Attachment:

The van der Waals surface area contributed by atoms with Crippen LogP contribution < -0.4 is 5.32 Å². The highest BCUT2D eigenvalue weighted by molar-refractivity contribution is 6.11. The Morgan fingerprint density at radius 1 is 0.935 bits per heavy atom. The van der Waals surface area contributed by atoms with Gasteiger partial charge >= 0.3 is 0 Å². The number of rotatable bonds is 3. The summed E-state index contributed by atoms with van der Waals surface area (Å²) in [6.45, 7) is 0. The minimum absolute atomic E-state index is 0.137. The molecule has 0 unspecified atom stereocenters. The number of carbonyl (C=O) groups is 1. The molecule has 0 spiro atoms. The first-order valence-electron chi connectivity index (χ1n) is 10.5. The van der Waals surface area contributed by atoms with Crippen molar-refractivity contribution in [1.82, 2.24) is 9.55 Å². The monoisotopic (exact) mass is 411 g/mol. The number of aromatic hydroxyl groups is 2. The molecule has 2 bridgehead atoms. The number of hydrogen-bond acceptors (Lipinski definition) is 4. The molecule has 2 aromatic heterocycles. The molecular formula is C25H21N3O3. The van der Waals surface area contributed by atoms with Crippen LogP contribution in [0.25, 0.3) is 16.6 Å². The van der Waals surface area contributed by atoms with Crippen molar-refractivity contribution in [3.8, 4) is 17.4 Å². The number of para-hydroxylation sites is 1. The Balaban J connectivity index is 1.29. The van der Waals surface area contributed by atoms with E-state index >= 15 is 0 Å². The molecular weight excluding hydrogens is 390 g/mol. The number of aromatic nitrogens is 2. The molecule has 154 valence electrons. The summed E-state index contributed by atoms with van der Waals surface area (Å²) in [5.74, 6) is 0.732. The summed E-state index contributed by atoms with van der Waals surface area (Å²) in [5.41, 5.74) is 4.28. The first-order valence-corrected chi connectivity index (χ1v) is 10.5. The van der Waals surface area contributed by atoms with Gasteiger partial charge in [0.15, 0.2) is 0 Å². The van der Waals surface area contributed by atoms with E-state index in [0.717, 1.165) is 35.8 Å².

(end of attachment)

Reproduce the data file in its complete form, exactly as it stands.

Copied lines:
The van der Waals surface area contributed by atoms with Crippen LogP contribution < -0.4 is 5.32 Å². The highest BCUT2D eigenvalue weighted by molar-refractivity contribution is 6.11. The Morgan fingerprint density at radius 1 is 0.935 bits per heavy atom. The van der Waals surface area contributed by atoms with Gasteiger partial charge >= 0.3 is 0 Å². The number of rotatable bonds is 3. The summed E-state index contributed by atoms with van der Waals surface area (Å²) in [6.45, 7) is 0. The minimum absolute atomic E-state index is 0.137. The molecule has 0 unspecified atom stereocenters. The number of carbonyl (C=O) groups is 1. The molecule has 0 spiro atoms. The first-order valence-electron chi connectivity index (χ1n) is 10.5. The van der Waals surface area contributed by atoms with Crippen molar-refractivity contribution in [1.82, 2.24) is 9.55 Å². The monoisotopic (exact) mass is 411 g/mol. The number of aromatic hydroxyl groups is 2. The molecule has 2 bridgehead atoms. The number of hydrogen-bond acceptors (Lipinski definition) is 4. The molecule has 2 aromatic heterocycles. The molecular formula is C25H21N3O3. The van der Waals surface area contributed by atoms with Crippen LogP contribution in [0.25, 0.3) is 16.6 Å². The van der Waals surface area contributed by atoms with Crippen molar-refractivity contribution in [3.8, 4) is 17.4 Å². The number of para-hydroxylation sites is 1. The Balaban J connectivity index is 1.29. The van der Waals surface area contributed by atoms with E-state index >= 15 is 0 Å². The molecular weight excluding hydrogens is 390 g/mol. The number of aromatic nitrogens is 2. The molecule has 154 valence electrons. The summed E-state index contributed by atoms with van der Waals surface area (Å²) in [5.74, 6) is 0.732. The summed E-state index contributed by atoms with van der Waals surface area (Å²) in [5.41, 5.74) is 4.28. The first-order valence-corrected chi connectivity index (χ1v) is 10.5. The van der Waals surface area contributed by atoms with Gasteiger partial charge in [0.15, 0.2) is 0 Å². The van der Waals surface area contributed by atoms with E-state index in [0.717, 1.165) is 35.8 Å².